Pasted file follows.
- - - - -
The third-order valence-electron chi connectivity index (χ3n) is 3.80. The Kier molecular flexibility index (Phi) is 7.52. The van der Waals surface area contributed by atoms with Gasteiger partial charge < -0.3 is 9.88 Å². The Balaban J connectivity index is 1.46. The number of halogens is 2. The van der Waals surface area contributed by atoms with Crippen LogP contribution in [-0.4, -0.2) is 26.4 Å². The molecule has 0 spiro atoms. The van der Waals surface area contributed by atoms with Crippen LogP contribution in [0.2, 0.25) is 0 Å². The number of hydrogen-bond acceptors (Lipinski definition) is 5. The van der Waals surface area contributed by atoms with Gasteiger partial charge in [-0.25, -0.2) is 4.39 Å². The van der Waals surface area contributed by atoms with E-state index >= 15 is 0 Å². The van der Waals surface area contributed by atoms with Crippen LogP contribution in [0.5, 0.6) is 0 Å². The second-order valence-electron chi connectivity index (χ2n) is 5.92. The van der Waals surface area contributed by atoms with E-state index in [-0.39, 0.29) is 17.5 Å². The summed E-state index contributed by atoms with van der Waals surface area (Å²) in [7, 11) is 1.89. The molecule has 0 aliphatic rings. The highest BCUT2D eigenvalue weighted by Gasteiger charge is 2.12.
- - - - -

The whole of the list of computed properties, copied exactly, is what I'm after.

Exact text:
The third-order valence-electron chi connectivity index (χ3n) is 3.80. The Kier molecular flexibility index (Phi) is 7.52. The van der Waals surface area contributed by atoms with Gasteiger partial charge < -0.3 is 9.88 Å². The Balaban J connectivity index is 1.46. The number of halogens is 2. The van der Waals surface area contributed by atoms with Crippen LogP contribution in [-0.4, -0.2) is 26.4 Å². The molecule has 0 spiro atoms. The van der Waals surface area contributed by atoms with Crippen LogP contribution in [0.2, 0.25) is 0 Å². The number of hydrogen-bond acceptors (Lipinski definition) is 5. The van der Waals surface area contributed by atoms with Gasteiger partial charge in [-0.25, -0.2) is 4.39 Å². The van der Waals surface area contributed by atoms with E-state index >= 15 is 0 Å². The van der Waals surface area contributed by atoms with Crippen LogP contribution in [0.5, 0.6) is 0 Å². The second-order valence-electron chi connectivity index (χ2n) is 5.92. The van der Waals surface area contributed by atoms with E-state index in [-0.39, 0.29) is 17.5 Å². The summed E-state index contributed by atoms with van der Waals surface area (Å²) in [7, 11) is 1.89. The molecule has 0 aliphatic rings. The highest BCUT2D eigenvalue weighted by Gasteiger charge is 2.12.